Frankenstein Castle is a medieval fortification on a spur above the village of Frankenstein. The name first appeared in a document of 1146 mentioning the free nobleman Helenger of Frankenstein. But the beginning of the castle is assumed to be at an earlier date because the erection of a defensive tower around 1100 is reported in various documents.
The tower belonged to nearby Limburg Abbey in charge of security on the road to Speyer, Dürkheim und Worms. In 1205, the monastery commissioned the counts of Leiningen with this task. The counts had the tower expanded to a castle in the beginning of the 13th. century.
From 1204 to 1231, documents mention the knights Marquard, Friedrich and Helenger von Frankenstein as administrators in charge of the castle. Around 1390 Frankenstein Castle became a joint heritage castle when Limburg Abbey pledged half of the castle to the Lords of Einselthum. A part of this pledge was taken over by the counts of Nassau -Saarbrücken and Leiningen-Hardenburg in the beginning of the 15th. century.
In the second half of the 15th. century the castle was damaged in the struggles between Prince-elector Frederick I and Count Palatine Ludwig I of Zweibrücken. The castle suffered further damage, presumably in 1512, when the Count of Nassau conquered it on orders of emperor Maximilian I. During the German Peasants' War the castle was destroyed and was considered uninhabitable as of 1560. Nevertheless it served military purposes because of its strategic position.
In the Thirty Years' War the Spanish General Ambrosio Spinola captured the castle. In the War of the Spanish Succession it was used to accommodate French troops. It is confirmed that these troops still used the castle chapel for mass in 1703.
In 1706, the Electoral Palatinate took possession of the Nassau-Saarbrücken share of the castle.
After the Palatinate had become part of Bavaria, the ruins of the castle were secured in 1883–84. Another upgrading took place in 1938–39.
Today the castle is owned by the state of Rhineland-Palatinate. In the 1970s and 1980s some parts oft the castle were restored and foundations of a previously unknown shield wall were unearthed.References:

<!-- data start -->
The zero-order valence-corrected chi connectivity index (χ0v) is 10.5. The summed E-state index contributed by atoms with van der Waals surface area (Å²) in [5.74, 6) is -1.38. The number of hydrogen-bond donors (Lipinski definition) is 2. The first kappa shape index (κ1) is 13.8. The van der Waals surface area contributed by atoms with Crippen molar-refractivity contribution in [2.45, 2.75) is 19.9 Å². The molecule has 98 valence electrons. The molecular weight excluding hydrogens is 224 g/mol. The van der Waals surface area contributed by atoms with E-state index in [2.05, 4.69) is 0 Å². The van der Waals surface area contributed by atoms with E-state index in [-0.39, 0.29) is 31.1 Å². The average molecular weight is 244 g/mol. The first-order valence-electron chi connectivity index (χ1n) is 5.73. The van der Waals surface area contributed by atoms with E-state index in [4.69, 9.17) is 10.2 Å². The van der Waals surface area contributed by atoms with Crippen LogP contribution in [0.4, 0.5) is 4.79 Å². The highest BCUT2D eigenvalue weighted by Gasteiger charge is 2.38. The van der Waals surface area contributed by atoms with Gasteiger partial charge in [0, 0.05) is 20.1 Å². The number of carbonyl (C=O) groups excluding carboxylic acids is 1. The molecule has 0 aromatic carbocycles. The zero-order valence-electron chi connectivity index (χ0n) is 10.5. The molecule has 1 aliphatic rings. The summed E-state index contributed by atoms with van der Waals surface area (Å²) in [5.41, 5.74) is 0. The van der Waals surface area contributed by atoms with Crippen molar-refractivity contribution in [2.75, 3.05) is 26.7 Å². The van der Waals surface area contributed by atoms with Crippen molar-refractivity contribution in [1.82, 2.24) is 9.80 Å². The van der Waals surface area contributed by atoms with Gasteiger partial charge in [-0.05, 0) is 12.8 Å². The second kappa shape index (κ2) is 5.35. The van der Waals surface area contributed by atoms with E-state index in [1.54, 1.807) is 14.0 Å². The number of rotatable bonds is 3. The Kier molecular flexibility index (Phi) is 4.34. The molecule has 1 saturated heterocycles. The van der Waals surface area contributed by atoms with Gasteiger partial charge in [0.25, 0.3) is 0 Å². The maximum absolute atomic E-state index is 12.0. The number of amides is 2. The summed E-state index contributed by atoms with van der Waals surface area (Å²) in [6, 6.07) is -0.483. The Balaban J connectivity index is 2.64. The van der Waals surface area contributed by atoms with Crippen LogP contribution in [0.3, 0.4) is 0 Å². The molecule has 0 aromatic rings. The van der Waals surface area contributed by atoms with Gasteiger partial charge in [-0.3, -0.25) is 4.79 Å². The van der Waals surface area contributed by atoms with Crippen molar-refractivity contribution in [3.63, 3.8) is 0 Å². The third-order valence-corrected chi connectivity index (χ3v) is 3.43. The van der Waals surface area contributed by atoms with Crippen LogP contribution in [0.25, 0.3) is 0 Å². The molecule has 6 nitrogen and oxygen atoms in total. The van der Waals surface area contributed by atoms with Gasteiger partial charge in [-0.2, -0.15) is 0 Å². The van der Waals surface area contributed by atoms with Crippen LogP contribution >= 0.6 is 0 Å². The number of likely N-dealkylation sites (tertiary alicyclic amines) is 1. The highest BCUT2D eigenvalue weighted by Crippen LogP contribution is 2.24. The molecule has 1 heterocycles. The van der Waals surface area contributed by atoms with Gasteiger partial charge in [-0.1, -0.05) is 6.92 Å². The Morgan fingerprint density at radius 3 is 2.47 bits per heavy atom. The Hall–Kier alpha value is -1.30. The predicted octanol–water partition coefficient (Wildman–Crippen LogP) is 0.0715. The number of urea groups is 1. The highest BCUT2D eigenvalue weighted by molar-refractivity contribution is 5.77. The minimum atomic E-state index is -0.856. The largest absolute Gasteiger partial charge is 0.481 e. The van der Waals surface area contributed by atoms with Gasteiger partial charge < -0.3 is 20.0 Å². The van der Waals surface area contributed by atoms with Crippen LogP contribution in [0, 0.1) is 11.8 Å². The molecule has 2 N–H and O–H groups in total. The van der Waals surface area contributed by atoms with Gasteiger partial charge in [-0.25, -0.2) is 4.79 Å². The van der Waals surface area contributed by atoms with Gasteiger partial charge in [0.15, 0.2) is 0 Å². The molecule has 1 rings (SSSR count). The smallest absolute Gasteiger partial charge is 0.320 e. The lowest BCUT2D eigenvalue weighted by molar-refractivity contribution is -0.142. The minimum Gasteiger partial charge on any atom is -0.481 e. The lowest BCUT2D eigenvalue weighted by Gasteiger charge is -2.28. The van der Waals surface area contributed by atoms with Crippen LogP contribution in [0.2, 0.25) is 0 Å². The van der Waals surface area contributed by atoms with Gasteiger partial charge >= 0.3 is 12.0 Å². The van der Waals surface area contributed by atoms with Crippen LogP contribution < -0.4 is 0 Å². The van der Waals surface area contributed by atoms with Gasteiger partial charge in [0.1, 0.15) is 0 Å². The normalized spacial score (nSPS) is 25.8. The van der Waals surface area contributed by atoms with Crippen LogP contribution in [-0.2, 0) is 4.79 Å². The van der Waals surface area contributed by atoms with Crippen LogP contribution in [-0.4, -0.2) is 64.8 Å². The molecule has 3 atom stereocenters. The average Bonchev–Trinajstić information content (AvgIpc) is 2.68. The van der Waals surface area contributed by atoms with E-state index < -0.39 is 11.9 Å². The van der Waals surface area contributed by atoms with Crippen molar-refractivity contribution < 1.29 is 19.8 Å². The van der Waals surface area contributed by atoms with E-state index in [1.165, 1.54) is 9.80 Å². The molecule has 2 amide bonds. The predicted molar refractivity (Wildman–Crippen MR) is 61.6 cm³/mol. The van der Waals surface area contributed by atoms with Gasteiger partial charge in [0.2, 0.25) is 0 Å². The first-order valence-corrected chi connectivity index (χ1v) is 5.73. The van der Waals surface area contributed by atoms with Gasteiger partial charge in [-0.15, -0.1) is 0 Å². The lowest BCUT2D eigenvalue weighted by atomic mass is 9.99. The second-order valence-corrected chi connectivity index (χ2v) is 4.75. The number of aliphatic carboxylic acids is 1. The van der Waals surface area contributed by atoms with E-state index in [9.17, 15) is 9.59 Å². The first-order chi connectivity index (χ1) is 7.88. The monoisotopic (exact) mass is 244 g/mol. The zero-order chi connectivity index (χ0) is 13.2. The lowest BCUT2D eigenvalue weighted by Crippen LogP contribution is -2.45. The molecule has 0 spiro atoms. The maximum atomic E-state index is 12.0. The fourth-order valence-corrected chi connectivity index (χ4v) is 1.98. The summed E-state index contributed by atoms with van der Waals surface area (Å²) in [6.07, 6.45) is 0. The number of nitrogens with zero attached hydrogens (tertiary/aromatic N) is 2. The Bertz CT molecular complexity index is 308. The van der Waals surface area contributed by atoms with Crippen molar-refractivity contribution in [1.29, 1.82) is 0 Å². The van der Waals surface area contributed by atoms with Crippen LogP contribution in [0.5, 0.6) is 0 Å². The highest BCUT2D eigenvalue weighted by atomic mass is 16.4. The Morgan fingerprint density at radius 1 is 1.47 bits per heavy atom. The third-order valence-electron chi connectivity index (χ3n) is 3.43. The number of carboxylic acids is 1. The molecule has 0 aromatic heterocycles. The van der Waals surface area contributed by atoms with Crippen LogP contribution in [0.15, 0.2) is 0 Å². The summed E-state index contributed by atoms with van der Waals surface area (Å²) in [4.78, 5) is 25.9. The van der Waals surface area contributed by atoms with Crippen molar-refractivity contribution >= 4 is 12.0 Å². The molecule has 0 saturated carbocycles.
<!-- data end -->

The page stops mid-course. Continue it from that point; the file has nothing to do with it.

The Church of Saint Demetrius, or Hagios Demetrios, is the main sanctuary dedicated to Saint Demetrius, the patron saint of Thessaloniki. It is part of the site Palaeochristian and Byzantine Monuments of Thessaloniki on the list of World Heritage Sites by UNESCO since 1988.
The first church on the spot was constructed in the early 4th century AD, replacing a Roman bath. A century later, a prefect named Leontios replaced the small oratory with a larger, three-aisled basilica. Repeatedly gutted by fires, the church eventually was reconstructed as a five-aisled basilica in 629–634. This was the surviving form of the church much as it is today. The most important shrine in the city, it was probably larger than the local cathedral. The historic location of the latter is now unknown.
The church had an unusual shrine called the ciborium, a hexagonal, roofed structure at one side of the nave. It was made of or covered with silver. The structure had doors and inside was a couch or bed. Unusually, it did not hold any physical relics of the saint. The ciborium seems to have been a symbolic tomb. It was rebuilt at least once.
The basilica is famous for six extant mosaic panels, dated to the period between the latest reconstruction and the inauguration of the Byzantine Iconoclasm in 730. These mosaics depict St. Demetrius with officials responsible for the restoration of the church (called the founders, ktetors) and with children. An inscription below one of the images glorifies heaven for saving the people of Thessalonica from a pagan Slavic raid in 615.
Thessaloniki became part of the Ottoman Empire in 1430. About 60 years later, during the reign of Bayezid II, the church was converted into a mosque, known as the Kasımiye Camii after the local Ottoman mayor, Cezeri Kasım Pasha. The symbolic tomb however was kept open for Christian veneration. Other magnificent mosaics, recorded as covering the church interior, were lost either during the four centuries when it functioned as a mosque (1493–1912) or in the Great Thessaloniki Fire of 1917 that destroyed much of the city. It also destroyed the roof and upper walls of the church. Black-and-white photographs and good watercolour versions give an idea of the early Byzantine craftsmanship lost during the fire.
Following the Great Fire of 1917, it took decades to restore the church. Tombstones from the city"s Jewish cemetery - destroyed by the Greek and Nazi German authorities - were used as building materials in these restoration efforts in the 1940s. Archeological excavations conducted in the 1930s and 1940s revealed interesting artifacts that may be seen in a museum situated inside the church"s crypt. The excavations also uncovered the ruins of a Roman bath, where St. Demetrius was said to have been held prisoner and executed. A Roman well was also discovered. Scholars believe this is where soldiers dropped the body of St. Demetrius after his execution. After restoration, the church was reconsecrated in 1949.